There are early signs of recovery in Australia’s liquefied natural gas (LNG) sector with Asian customers paying slightly more for cargoes shipped in July, although year-on-year volumes are still down.

LNG shippers in Australia exported 85 cargoes in July, equal to 5.8 million tonnes, and steady on June’s level, but down from 102 cargoes and 7 million tonnes in July 2019, advisory firm EnergyQuest said in its latest snapshot of the industry.

July’s export volume for Australian LNG works out to 68.7 million tonnes on an annualised basis, according to EnergyQuest.

Fewer cargoes were delayed in July at 21, compared with 33 shipments in June, and 41 in May, its July update said.

Australia is the largest shipper of LNG cargoes in the world.

China eases demand for cargoes

LNG customers in China, Japan and Korea received 77 Australian cargoes in July 2020, down from 90 shipments in July 2019.

“There were 10 fewer deliveries to China, one less delivery to Korea, and two fewer deliveries to Japan,” EnergyQuest said.

Shipments increased marginally in July from Australia’s west coast LNG exporters to 4.2 million tonnes on 61 cargoes, from 59 cargoes and 4.1 million tonnes in June.

On an annualised basis, west coast shipments are running at 49.6 million tonnes, which is 79 per cent of export capacity.

Eastern Australian shipments of LNG declined to 1.6 million tonnes on 24 cargoes in July, compared with 1.7 million tonnes on 26 cargoes in June.


Small uptick in gas prices

Asian market prices for Australian LNG cargoes for shipping in August traded slightly higher at $US2.70 ($3.79) per million British thermal units, up from $US2.15/MMBtu for July cargoes.

LNG cargo prices are expected to rise further for September shipment to $US3.19/MMBtu.

Lower prices for Australian shipments have had a significant impact on export earnings.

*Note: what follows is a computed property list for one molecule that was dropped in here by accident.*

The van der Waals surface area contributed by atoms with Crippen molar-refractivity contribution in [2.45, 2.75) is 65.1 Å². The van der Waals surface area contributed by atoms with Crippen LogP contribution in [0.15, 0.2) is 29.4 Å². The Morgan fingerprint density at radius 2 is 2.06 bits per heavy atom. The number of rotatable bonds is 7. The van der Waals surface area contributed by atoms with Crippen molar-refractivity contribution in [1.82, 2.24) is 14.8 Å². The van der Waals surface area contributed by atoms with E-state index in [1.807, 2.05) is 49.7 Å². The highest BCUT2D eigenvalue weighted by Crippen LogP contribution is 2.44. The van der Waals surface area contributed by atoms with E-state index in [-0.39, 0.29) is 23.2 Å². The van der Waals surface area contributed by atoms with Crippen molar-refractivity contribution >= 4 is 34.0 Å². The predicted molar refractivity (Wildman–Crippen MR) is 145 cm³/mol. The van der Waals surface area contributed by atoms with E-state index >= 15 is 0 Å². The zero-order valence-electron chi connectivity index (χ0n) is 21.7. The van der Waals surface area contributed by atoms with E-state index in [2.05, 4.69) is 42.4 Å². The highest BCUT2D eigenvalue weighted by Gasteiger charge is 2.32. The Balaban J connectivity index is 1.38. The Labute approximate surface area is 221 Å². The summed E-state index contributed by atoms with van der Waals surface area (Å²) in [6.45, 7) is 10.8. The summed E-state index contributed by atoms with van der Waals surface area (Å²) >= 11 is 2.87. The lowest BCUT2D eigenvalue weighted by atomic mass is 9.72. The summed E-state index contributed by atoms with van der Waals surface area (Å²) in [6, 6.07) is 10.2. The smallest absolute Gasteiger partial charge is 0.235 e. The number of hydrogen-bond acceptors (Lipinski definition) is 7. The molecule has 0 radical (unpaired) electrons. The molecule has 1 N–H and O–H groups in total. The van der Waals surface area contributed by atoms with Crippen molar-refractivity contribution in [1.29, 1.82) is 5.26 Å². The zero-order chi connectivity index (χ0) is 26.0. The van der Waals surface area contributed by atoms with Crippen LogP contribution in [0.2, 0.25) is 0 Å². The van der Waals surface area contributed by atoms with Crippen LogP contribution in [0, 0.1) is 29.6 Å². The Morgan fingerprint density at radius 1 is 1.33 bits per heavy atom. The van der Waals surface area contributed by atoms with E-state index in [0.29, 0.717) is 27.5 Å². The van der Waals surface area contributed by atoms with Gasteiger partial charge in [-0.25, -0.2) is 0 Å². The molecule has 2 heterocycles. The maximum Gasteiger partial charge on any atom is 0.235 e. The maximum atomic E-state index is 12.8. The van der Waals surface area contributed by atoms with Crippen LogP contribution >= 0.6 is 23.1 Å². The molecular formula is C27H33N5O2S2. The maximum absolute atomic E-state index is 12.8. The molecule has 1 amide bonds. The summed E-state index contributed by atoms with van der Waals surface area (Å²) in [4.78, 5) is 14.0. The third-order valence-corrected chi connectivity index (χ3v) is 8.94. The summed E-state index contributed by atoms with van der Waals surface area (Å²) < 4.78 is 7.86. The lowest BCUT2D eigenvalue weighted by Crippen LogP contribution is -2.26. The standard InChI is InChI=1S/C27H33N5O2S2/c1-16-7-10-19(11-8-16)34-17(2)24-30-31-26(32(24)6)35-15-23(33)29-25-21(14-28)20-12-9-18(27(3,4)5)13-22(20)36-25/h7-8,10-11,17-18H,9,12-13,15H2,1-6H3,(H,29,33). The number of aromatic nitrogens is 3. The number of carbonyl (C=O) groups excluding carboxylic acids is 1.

EnergyQuest said Australian LNG export revenue “decreased significantly” in July to $1.98bn, down from $2.98bn in June, and representing a fall of 52 per cent on July 2019.

“The decrease in revenue is a result of the lower export volumes seen during July and a significantly lower lagged oil price,” EnergyQuest said.

Lower oil prices, which gas prices tend to follow, are having a significant impact on Australia’s LNG industry. They have led to extended maintenance to export facilities, customers deferring cargoes, and asset write-downs.


Domestic prices offset weak export market

Australian energy and gas company Origin Energy (ASX:ORG) said that increased sales of gas in the domestic market had partially offset lower spot prices and volumes for export gas.

Origin achieved an average price for its gas of $10.21 per gigajoule, comprising an average LNG price of $US8.80/MMBtu ($12.72/GJ) and an average domestic gas price of $4.90/GJ.

In an August update, gas producer Central Petroleum (ASX:CTP) said its annual sales volumes and revenues reached record levels of $65m despite “challenging market conditions in the second half-year”.

Sales for Central Petroleum’s gas were 14 per cent higher year on year in the 2020 financial year at 12.3 petajoules equivalent, the company said.

Central Petroleum said it believed market conditions for gas would improve within two years.

“We expect weak spot and as-available gas markets to continue through 2020, but see the market for firm, long-term gas sales being resilient, particularly in relation to gas supply from 2022,” managing director and CEO Leon Devaney said in its June quarter update.